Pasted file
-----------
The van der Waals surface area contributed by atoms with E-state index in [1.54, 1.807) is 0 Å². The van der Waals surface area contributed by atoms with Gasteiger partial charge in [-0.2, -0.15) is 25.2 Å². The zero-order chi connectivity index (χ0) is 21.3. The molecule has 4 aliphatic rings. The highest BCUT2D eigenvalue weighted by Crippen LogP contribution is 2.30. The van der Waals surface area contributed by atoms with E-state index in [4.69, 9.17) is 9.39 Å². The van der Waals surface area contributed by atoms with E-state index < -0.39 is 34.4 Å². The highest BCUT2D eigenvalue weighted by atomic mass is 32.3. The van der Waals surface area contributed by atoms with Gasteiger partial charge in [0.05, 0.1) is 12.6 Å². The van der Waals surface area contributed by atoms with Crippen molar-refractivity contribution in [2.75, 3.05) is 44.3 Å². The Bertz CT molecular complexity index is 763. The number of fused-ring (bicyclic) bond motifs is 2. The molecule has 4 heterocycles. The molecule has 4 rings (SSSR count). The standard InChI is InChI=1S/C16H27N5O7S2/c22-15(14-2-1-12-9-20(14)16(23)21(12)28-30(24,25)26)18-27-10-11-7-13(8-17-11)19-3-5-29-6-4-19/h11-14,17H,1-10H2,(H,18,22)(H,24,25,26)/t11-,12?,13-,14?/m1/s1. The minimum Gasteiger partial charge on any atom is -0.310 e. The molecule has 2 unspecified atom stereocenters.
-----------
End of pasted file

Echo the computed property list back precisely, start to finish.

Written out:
The van der Waals surface area contributed by atoms with E-state index in [1.54, 1.807) is 0 Å². The van der Waals surface area contributed by atoms with Gasteiger partial charge in [-0.2, -0.15) is 25.2 Å². The zero-order chi connectivity index (χ0) is 21.3. The molecule has 4 aliphatic rings. The highest BCUT2D eigenvalue weighted by Crippen LogP contribution is 2.30. The van der Waals surface area contributed by atoms with E-state index in [4.69, 9.17) is 9.39 Å². The van der Waals surface area contributed by atoms with E-state index < -0.39 is 34.4 Å². The highest BCUT2D eigenvalue weighted by atomic mass is 32.3. The van der Waals surface area contributed by atoms with Gasteiger partial charge in [0.05, 0.1) is 12.6 Å². The van der Waals surface area contributed by atoms with Crippen molar-refractivity contribution in [2.75, 3.05) is 44.3 Å². The Bertz CT molecular complexity index is 763. The number of fused-ring (bicyclic) bond motifs is 2. The molecule has 4 heterocycles. The molecule has 4 rings (SSSR count). The standard InChI is InChI=1S/C16H27N5O7S2/c22-15(14-2-1-12-9-20(14)16(23)21(12)28-30(24,25)26)18-27-10-11-7-13(8-17-11)19-3-5-29-6-4-19/h11-14,17H,1-10H2,(H,18,22)(H,24,25,26)/t11-,12?,13-,14?/m1/s1. The minimum Gasteiger partial charge on any atom is -0.310 e. The molecule has 2 unspecified atom stereocenters.